NexBanc substantiol funding

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    Tuart raising off as price nears bedrock

    By John Phaceas



    CASH-STRAPPED explorer and vineyard manager Tuart Resources has aborted plans to raise up to $10 million needed to rebuild the group due to the steady collapse of its share price over the past two months.

    In April, Tuart shareholders approved plans to issue up to 675 million new shares at 1.5¢ each to erase debts and recapitalise the vineyard business, but with the stock having since fallen to just 0.4¢, Tuart yesterday conceded there was little point in proceeding.

    "The company has independently been in discussion with a number of parties who have expressed interest in injecting further funds pursuant to the capital raising approved at the general meeting," Tuart said. "Unfortunately, the company's share price has for some time been substantially below the issue price approved . . . and as such (Tuart) does not anticipate it will be in a position to raise substantial further funds at that price."

    Nonetheless, Tuart's position remains considerably stronger than in April, having since converted more than $2 million of current debt to new equity at 1.5¢, and raised an additional $650,000 in working capital.

    It has also negotiated the sale of all grapes harvested this year from its big Diamond Ridge and Preston Vale vineyards near Donnybrook, and signed a deal to supply the Melbourne-based NexBanc group with 2.3 million bottles of "clean-skin" wine worth $10.5 million. The wine is to be made under contract by Franklin River producer Alkoomi Wines using grapes from the 2003 harvest at Diamond Ridge and Preston Vale.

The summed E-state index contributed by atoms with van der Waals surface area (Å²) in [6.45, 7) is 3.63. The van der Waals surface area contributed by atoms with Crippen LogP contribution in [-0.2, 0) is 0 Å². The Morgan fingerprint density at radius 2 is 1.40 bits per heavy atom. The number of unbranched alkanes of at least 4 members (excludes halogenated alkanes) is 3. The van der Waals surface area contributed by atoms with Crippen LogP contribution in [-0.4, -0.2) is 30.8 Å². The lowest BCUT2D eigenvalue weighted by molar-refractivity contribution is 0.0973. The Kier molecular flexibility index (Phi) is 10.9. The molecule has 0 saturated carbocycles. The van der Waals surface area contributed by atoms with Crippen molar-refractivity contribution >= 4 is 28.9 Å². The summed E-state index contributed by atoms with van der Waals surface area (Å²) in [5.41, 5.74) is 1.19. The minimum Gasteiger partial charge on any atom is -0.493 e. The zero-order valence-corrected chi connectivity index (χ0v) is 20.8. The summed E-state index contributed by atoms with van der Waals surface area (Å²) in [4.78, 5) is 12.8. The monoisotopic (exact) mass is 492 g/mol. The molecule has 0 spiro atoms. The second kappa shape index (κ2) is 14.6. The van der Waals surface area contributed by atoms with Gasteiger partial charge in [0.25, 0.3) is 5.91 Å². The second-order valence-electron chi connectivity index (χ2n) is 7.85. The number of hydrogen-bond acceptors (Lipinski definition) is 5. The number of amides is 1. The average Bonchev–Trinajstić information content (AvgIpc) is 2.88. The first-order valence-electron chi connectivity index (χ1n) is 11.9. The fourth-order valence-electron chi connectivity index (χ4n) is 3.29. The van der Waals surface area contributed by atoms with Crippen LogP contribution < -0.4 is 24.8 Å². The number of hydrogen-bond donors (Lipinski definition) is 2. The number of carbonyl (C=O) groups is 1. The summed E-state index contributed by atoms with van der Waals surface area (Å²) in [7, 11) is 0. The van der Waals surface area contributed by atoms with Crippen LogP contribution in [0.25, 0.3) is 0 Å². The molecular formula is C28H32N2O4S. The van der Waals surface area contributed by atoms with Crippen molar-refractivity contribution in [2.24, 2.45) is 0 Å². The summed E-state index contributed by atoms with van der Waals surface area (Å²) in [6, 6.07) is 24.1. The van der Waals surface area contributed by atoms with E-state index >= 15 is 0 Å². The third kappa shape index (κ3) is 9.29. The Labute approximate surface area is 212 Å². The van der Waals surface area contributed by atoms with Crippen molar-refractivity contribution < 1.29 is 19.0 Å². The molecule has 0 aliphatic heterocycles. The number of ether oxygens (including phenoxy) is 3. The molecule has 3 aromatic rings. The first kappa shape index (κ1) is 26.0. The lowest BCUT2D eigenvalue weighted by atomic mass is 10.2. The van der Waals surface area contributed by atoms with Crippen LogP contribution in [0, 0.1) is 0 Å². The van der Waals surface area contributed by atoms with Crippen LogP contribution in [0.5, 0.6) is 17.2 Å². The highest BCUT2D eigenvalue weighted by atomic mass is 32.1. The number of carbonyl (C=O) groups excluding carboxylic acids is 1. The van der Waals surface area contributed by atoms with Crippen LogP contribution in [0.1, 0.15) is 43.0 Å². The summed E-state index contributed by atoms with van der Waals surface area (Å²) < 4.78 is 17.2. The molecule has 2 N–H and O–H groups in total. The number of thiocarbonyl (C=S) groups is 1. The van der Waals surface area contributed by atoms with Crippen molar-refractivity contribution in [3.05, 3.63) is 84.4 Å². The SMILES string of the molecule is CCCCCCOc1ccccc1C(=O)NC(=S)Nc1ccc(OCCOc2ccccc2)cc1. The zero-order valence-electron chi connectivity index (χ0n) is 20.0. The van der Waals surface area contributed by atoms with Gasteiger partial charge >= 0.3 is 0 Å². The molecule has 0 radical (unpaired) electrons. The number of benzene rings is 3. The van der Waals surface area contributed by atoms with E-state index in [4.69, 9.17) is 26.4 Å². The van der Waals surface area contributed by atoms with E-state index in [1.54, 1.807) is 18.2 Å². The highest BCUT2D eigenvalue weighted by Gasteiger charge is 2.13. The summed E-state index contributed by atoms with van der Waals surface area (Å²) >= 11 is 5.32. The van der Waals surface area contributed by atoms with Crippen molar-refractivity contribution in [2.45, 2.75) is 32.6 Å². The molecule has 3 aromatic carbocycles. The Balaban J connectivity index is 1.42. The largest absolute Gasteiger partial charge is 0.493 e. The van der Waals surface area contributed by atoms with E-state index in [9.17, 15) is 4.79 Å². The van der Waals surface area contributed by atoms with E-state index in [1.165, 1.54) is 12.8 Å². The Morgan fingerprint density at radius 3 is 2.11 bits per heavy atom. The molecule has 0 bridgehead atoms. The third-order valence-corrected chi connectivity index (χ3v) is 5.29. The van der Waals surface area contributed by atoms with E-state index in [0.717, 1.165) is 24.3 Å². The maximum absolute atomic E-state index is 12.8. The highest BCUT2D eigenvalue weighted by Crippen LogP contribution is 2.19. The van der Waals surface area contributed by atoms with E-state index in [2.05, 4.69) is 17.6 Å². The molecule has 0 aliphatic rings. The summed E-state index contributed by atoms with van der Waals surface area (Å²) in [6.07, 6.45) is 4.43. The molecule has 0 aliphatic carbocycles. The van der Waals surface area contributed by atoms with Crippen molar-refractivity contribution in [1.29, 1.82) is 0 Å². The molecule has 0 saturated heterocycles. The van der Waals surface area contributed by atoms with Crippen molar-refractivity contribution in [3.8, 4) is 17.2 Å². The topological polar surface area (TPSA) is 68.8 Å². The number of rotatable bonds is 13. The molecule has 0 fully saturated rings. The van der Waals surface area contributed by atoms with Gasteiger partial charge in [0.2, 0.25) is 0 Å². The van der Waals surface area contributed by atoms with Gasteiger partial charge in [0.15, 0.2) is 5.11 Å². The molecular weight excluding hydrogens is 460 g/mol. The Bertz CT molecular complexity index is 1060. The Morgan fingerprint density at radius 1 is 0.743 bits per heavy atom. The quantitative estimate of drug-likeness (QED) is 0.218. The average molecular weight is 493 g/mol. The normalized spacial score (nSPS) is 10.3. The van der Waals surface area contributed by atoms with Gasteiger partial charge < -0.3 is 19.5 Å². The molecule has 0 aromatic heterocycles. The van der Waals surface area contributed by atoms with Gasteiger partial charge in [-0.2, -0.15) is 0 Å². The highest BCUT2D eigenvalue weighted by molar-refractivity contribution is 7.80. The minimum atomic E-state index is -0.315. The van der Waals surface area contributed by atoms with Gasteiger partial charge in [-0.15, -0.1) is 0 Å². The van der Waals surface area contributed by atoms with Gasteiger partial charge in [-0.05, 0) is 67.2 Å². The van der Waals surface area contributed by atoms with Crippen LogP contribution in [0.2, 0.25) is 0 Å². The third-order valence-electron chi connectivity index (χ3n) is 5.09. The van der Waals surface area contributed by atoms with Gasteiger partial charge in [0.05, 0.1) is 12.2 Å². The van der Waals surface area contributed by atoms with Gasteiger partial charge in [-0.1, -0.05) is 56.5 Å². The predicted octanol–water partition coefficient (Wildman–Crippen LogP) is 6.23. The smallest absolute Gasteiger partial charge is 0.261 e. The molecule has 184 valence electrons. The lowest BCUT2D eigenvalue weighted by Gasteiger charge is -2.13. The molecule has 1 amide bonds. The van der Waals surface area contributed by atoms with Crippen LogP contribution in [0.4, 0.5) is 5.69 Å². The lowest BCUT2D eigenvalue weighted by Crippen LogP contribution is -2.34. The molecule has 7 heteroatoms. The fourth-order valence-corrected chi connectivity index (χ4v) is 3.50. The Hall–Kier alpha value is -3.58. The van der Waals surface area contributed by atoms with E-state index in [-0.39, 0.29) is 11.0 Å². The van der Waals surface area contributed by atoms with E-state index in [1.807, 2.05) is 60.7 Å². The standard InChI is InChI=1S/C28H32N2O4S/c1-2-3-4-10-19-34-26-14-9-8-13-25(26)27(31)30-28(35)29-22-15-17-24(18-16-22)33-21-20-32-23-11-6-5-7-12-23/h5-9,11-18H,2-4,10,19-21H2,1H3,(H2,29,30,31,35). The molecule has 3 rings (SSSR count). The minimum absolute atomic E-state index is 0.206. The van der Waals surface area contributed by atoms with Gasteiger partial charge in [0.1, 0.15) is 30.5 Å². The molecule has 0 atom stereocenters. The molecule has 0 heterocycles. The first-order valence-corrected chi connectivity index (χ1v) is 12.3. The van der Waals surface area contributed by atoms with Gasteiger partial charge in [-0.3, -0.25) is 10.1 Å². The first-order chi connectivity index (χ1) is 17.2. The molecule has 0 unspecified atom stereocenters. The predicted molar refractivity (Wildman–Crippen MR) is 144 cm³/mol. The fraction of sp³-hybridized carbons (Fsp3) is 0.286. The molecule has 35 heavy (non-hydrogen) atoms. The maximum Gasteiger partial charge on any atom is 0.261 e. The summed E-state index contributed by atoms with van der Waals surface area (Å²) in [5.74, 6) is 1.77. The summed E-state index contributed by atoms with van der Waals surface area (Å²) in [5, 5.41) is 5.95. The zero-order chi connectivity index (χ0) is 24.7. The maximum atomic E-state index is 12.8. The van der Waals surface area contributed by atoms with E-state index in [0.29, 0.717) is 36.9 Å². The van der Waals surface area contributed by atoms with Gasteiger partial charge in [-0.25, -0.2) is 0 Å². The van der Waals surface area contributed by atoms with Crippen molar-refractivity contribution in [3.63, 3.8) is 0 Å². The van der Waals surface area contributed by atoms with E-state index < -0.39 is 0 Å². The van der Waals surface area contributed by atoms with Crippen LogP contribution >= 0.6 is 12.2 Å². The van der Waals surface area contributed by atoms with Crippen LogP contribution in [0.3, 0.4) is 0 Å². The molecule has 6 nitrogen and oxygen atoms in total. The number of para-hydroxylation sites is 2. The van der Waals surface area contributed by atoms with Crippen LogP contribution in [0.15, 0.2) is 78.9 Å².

Importantly, Tuart yesterday said NexBanc, which plans to establish its own label for Asia, had offered to loan the group "substantial funds" to meet Preston Vale-related expenses which could be repaid from the proceeds of its 2003 wine sale agreement.

    Tuart also confirmed yesterday that Diamond Ridge had been put on the market in a bid to recoup $2.2 million owed to secured creditors of the 280-hectare property, which includes 64ha under vine.

    Commonwealth Bank is the main secured creditor with a mortgage of $1.4 million, while Yehuda Nominees holds an $800,000 mortgage on the property.

    The land itself is owned by Western Australian Wine Corporation, a subsidiary of the Nelson Ridge wine group acquired by Tuart in a $37.5 million scrip deal early last year. The acquisition has been the main cause of Tuart's financial woes.

    Tuart, which put fellow Nelson Ridge subsidiary Diamond Ridge Management into administration last year, yesterday repeated that it was not responsible for WAWC's debts as they were incurred prior to the Nelson Ridge acquisition.

    CBA this week appointed Perth firm Ashton Read as receiver in relation to the Diamond Ridge vineyard debt.

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